A Delicate Crime
Set in Rio de Janeiro, A Delicate Crime follows Antônio Martins, a middle-aged theater critic whose life becomes enmeshed with that of a young woman about whom he knows next to nothing, and whose physical impairment and beauty captivate him to the point of obsession. After much speculation and exploration, Antônio discovers that this woman, Inês—a member of the carioca bohemia, of artists who through their art aim to turn the canon on its head—is a model for a visual artist with whom he suspects she has a torrid and enigmatic relationship, both paternal and sadistic. Driven by a surge of emotions that confuse themselves in his mind—blurring the borders between reality and art and turning the whole world into a painting, a stage—Antônio is driven to an act that, in his view, is the most delicate crime. Written by one of Brazil’s most important living short story writers, A Delicate Crime is at once a thrilling mystery, a story of love steeped in lawless eroticism, and a reflection on criticism and art.
The Author: Sérgio Sant’Anna was born in Rio de Janeiro in 1941. His first book of short stories, published in 1969, was titled O sobrevivente (The Survivor). Since then, he has written more than twenty novels and short story collections. He has won the Prêmio Jabuti, one of Brazil’s most prestigious literary prizes, four times, most recently for O voo da madrugada (The Morning Flight), which was also awarded the APCA prize and was runner-up for the Portugal Telecom prize. His work has been translated into German, Italian, Spanish, French and Czech, and has also been adapted to film.
I should clarify that the first time I saw her she was seated at a table in the Café, so I couldn’t make out her whole body, although I’d concluded, because of the fine, delicate lines of her face—and her breasts, which seemed, at first sight, to barely rise from her elegant blouse—that she was slim and well-proportioned. But I was attracted mostly to her face and to her light, curly hair, which, with the help, perhaps, of two glasses of cognac, brought to mind a Russian princess.
So it would be an exaggeration to say that I’d been attracted from the very beginning to that, as later accounts would seem to suggest. Unless we were to consider that one’s first impressions can capture a person’s whole being, and that the only understanding one would then have to confirm from the other is the destiny they would come to share together. And I must admit that her melancholic gaze and unassuming solitude, in a café known for bustle—but which at that time was not full—seduced me, as I drank and ate dinner alone, filling me with thoughts like the one about the Russian princess. And it’s true that the cause of her melancholy may likely have been that, but I had no real way of knowing it then.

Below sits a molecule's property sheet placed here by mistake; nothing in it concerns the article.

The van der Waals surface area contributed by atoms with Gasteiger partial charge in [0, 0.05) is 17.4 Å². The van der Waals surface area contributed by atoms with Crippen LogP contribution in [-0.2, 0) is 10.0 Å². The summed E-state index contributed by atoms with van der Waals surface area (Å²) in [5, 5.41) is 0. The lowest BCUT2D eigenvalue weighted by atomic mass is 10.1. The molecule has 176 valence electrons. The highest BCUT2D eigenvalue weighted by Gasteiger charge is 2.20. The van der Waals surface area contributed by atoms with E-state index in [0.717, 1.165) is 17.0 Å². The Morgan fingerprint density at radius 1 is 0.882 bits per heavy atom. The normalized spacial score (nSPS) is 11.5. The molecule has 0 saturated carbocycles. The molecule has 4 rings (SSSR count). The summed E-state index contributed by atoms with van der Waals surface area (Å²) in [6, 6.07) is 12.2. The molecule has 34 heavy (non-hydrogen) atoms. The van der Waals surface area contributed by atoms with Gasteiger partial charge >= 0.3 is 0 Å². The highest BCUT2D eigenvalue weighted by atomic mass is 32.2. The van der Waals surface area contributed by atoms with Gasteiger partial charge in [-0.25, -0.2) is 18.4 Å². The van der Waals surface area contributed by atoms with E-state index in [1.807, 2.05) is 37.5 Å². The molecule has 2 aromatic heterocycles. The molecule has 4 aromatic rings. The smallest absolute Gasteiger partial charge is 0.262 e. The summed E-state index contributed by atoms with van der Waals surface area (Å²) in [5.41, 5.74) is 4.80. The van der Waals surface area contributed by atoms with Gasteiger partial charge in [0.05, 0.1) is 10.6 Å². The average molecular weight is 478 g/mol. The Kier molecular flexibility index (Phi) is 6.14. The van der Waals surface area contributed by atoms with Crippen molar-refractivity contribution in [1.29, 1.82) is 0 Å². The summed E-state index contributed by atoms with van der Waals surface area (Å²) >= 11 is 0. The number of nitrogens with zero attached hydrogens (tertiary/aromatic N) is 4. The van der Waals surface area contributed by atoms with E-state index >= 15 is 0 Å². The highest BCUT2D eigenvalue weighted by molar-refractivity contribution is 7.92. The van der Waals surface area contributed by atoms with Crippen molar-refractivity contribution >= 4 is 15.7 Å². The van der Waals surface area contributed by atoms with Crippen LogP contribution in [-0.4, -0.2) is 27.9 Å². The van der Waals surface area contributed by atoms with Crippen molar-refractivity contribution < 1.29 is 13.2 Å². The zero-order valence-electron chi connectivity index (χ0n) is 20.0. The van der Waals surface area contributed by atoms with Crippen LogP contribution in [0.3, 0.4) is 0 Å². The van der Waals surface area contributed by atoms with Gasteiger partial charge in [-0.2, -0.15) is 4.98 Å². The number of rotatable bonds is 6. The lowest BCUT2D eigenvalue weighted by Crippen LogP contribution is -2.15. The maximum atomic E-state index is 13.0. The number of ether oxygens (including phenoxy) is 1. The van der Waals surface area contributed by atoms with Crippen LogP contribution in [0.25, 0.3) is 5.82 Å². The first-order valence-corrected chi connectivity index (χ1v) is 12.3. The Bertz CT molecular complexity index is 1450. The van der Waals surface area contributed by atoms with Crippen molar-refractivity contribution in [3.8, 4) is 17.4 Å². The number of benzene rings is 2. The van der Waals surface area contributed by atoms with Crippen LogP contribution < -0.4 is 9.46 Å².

* * *
Many consider me eccentric, and somewhat taciturn, but they don’t take into account that a person can feel comfortable in their own company, in the company of their dreams, images, and fantasies; even though these—and our mind’s reflection of reality—can often imply traversing frightful lands, they can also, at certain opportune moments, be an antechamber of peace, illumination, and of a solitary happiness, devoid of any artificial stimulants or alcohol. What matters, then, is to let one’s mind run freely, and perhaps it is this flow that can, in truth, be called life. For even when we experience great adventures, what is living, if not the subjectivity of those who live?
Even when a person’s work takes place mostly at home, it is impossible to avoid the external reality of the street. I don’t mean the confined spaces of bars and restaurants, with their artificial stimulants, but the changeable reality of night, its scenes and spectacles. No, when I speak of the street, I mean the day’s battles—its sweat, anxieties, and brawls.
One afternoon, as I crossed the Largo do Machado, I was seized by a sudden premonition, which I tried immediately to push out of my mind so that I could continue on my way—the feeling that something was imminent. I don’t deny that this city is so full of danger and strain that something is always in some way about to happen. And a sensitive person—and with respect to some things, even fragile—such as myself, could find himself continually tuning into these imminences. Not only that, I was also just then crossing a crowded, heavily trafficked area, a point where various bus lines converged with the many loitering homeless and with people who lived off odd jobs. I was on my way to a bank in the city center—something I loathe doing and causes me great distress—and was more alert than usual. Like an effect preceding its cause, I felt queasy, my heart beating out of sync. I picked up my pace, as if I were a creature fleeing to its lair, so that I could quickly reach the subway entrance. But it was too late. Or maybe, considering the circumstances, it might be more apt to say that it was “too early.” As I walked down the steps, I heard frightened whispers and scattered yells behind me, the sound of bodies knocking into each other, and I noticed that the people on the escalator next to me seemed to be staring, in fear, at something behind me. I turned, instinctively, and a woman fell onto me. And again, instinctively, I caught her in my arms. And the sensation I had then, which would etch itself in my mind—even though at that moment I wasn’t fully conscious of it—was of how very light her body was . . .
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